The electrophysiological studies performed in isolated perfused hearts were designed to distinguish atrial from ventricular bipolar electrogram (BEG) waveforms and involved comparisons of records from simultaneous recordings made at two sites. Thus, in addition to the paired platinum stimulating electrodes placed on the right atrium, two bipolar recording electrodes of 1 mm interpole spacing were placed on the left atrium and left ventricle. At the beginning of each experiment, the ventricular recording electrode was placed at a series of positions at successively greater distances from the atria until there was no demonstrable atrial far-field deflection in the ventricular traces while ensuring persistent far-field deflections in the atrial traces. Hearts were initially paced for not less than 5 min at 10 Hz to permit them to regain their physiological steady state. Three types of pacing protocols were used: (i) hearts were studied at their intrinsic rates in the absence of stimulation; (ii) hearts were subject to regular pacing at 10 Hz using 2 msec square-wave stimuli set at 2× the excitation threshold (Grass S48 stimulator; Grass-Telefactor, Slough, UK); and (iii) hearts were studied using a programmed electrical stimulation (PES) procedure adopted from clinical techniques used previously in ventricular studies25,26 but recently introduced in clinical studies of atrial electrophysiology.27 These began using standard baseline pacing stimuli at frequencies of 10 Hz for 20 s. Drive trains of eight paced beats (S1) were each followed by an extra stimulus (S2) every ninth beat, initially at an S1–S2 interval equal to the pacing interval. Each subsequent cycle reduced the S1–S2 interval by 1 msec until atrial refractoriness was reached. The resulting electrogram signals were amplified, band-pass filtered (30 Hz to 1 kHz; Gould 2400S; Gould-Nicolet Technologies, Ilford, Essex, UK) and digitized at a sampling frequency of 5 kHz (CED1401plus; Cambridge Electronic Design, Cambridge, UK).

The present protocols differed from previous studies on ventricular arrhythmogenesis12,13,25 in requiring hearts to be paced from the atria rather than the ventricles. A pacing rate of 8 Hz permitted atrial escape phenomena that precluded regular activation by the stimulus train. This was particularly the case in studies performed in the presence of caffeine. This necessitated a higher pacing rate of 10 Hz to ensure regular atrial stimulation under all the pharmacological conditions tested. However, in some hearts, such higher pacing rates resulted in a gradual development of an AV block. Nevertheless, withdrawal of the regular pacing allowing a resumption of intrinsic activity, permitted restoration of normal 1 : 1 AV conduction once pharmacological agents were withdrawn. These findings likely relate to refractoriness in the AV node at high pacing rates. Thus, direct measurements showed that the atria had shorter refractory periods (24 ± 7 msec; n = 33) than the AV node (61 ± 12 msec; n = 5).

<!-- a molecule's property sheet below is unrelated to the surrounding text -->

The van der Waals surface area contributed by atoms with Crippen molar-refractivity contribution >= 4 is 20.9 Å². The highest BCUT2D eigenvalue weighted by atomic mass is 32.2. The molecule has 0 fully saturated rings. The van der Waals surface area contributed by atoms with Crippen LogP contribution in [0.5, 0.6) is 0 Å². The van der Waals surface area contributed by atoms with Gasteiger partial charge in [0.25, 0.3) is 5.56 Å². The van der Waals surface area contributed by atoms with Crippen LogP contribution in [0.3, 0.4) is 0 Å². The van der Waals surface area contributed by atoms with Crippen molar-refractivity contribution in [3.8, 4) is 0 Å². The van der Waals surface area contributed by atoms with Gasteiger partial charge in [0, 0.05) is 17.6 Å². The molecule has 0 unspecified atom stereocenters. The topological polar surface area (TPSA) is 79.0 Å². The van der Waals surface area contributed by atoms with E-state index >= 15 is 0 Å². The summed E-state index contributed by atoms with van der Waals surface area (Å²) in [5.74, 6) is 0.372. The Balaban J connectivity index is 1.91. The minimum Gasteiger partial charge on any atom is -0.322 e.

Statistical analysis

Statistical analysis was performed using a repeated-measures one-way anova to compare data using spss software (SPSS, Chicago, IL, USA). Results from individual hearts acquired during pharmacological intervention were compared with their respective untreated controls using one-way anova for correlated samples (spss software). P < 0.05 was considered significant. Cross-tabulations with Chi-squared or Fisher's exact test were used as appropriate for categorical variables.

Data are expressed as the mean ± SEM. For experiments with single cells, n denotes the number of peaks from which F/F0 values were obtained; the numbers of cells involved are given separately. For experiments in whole hearts, n denotes the number of whole hearts studied.


All drugs and other chemical agents were purchased from Sigma-Aldrich (Poole, UK), unless indicated otherwise. Nifedipine was dissolved in 96% ethanol to make a 1 mmol/L stock solution, kept wrapped in foil to prevent light degradation and was kept refrigerated at 4°C. Cyclopiazonic acid (CPA) was prepared in 96% ethanol to make a 10 mmol/L stock solution and was stored at –20°C. Final drug concentrations were achieved by dilution with Solution A for electrophysiological experiments and Solution H for experiments in single cells. Caffeine was dissolved directly in Solution A or H, as appropriate, and kept at room temperature.